There are three regional systems for the protection of human rights, namely: the African, the Inter-American and the European systems. This contribution provides a comparative overview of their salient features and focuses on key procedural and institutional aspects of these systems.
As is well known, human rights can be protected by law on the domestic or the international level. International human rights law, for its part, has different layers, including the global system, in which the United Nations (UN) is the main player, and which is potentially applicable in one form or another to every person in the world; and the regional systems which cover three parts of the world – Africa, the Americas and Europe. If one’s rights are not protected on the domestic level, the international system comes into play, and protection can be provided by the global or the regional system (in those parts of the world where there are such systems).
All three regional human rights systems mentioned above form part of regional integration systems with a much broader mandate than just human rights – in the case of Africa, the parent organization is the African Union (AU); in the Americas it is the Organization of American States (OAS); and in Europe it is the Council of Europe (CoE). Other parts of the world also have regional integration bodies, but without a similar human rights mandate.
Although there were initially questions, especially from the UN perspective with its emphasis on universality, about the wisdom of some regions having their own human rights systems, the benefits of having such systems are widely accepted today. Countries from a particular region often have a shared interest in the protection of human rights in that part of the world, and the advantage of proximity in terms of influencing each other’s behavior and ensuring compliance with common standards which the global system does not have.
Regional systems also allow for the possibility of regional values to be taken into account when human rights norms are defined – obviously at the risk, if this goes too far, of compromising the idea of the universality of human rights. The existence of regional human rights systems allows for enforcement mechanisms which can resonate better with local conditions than a global, universal system of enforcement. A more judicial approach to enforcement may be appropriate in one region, as in Europe, for example, while an approach which also allows room for non-judicial mechanisms such as commissions and peer review may be more appropriate in a region such as Africa. The global system does not have such flexibility.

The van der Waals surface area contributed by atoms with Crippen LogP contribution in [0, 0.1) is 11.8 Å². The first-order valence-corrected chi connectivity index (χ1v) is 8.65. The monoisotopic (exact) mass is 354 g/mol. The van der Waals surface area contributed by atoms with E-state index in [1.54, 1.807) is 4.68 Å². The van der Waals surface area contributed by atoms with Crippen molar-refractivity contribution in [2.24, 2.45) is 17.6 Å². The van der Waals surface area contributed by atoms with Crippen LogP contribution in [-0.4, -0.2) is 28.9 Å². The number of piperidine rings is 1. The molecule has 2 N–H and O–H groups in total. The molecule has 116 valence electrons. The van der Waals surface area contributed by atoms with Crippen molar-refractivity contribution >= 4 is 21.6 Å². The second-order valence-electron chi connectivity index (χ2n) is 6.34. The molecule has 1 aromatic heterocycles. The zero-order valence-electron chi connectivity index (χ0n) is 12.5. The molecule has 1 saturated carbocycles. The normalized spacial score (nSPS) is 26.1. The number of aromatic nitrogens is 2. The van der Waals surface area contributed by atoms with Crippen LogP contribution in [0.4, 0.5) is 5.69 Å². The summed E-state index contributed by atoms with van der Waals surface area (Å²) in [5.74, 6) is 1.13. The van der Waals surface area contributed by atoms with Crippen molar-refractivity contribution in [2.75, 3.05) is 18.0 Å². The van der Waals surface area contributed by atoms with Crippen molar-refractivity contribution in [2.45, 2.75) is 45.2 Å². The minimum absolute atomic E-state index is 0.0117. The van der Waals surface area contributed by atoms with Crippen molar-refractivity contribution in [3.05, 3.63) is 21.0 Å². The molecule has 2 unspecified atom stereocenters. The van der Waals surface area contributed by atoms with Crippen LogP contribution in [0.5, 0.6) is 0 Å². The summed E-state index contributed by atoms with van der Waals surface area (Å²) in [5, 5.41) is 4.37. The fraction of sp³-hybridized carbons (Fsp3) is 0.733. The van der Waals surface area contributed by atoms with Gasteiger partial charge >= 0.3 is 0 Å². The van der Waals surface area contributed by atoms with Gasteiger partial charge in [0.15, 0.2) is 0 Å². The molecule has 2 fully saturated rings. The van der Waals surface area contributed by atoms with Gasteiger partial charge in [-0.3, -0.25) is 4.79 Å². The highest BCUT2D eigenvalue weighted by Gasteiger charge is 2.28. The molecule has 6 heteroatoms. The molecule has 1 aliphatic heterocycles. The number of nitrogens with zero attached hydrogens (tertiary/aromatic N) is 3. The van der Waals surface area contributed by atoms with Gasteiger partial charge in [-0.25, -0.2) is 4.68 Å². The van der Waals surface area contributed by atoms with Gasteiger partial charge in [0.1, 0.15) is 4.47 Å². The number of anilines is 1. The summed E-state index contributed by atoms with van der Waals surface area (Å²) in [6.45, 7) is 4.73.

The treaties that create the regional human rights systems follow the same format. They set out certain norms – individual rights, mostly, but in some cases also duties and peoples’ rights – as binding on states that have joined the system, and then create a monitoring system to ensure compliance with these norms also by states that have joined the system. The classical format of such a monitoring system was set by the European Convention on Human Rights of 1950. In terms of this system once someone has pursued all avenues to have their rights vindicated by the legal system of the country where they find themselves, they can approach a human rights commission created by the regional system. The commission will give the state an opportunity to respond, and then decide whether there has been a violation. This decision does not, however, by itself carry the force of law. To obtain such a result, the case has to proceed to the regional human rights court, where legally binding decisions are issued on whether a state party has violated the treaty.
Since this pattern was set, the Europeans have, by means of a 1998 Protocol, abolished their Commission and left supervision in the hands of the European Court of Human Rights. The Inter-American system continues to function on the basis of a Commission as well as a Court. The African system initially had only a Commission, but the decision to supplement the Commission with an African Human Rights Court was taken by means of a Protocol in 1998.
The three regional human rights systems in operation today share many characteristics, but there are also differences. The schematic exposition provided here gives an overview of how some of the most important aspects of these systems may be compared to one another, focusing on the way in which the enforcement mechanisms are constituted and operate, and the procedures followed.1 Except where otherwise indicated, it sets out the situation in respect of the African, the Inter-American and the European systems as it was at the end of 2005. The usual order in which these systems are presented is reversed, to emphasize that none of these systems necessarily sets the norm.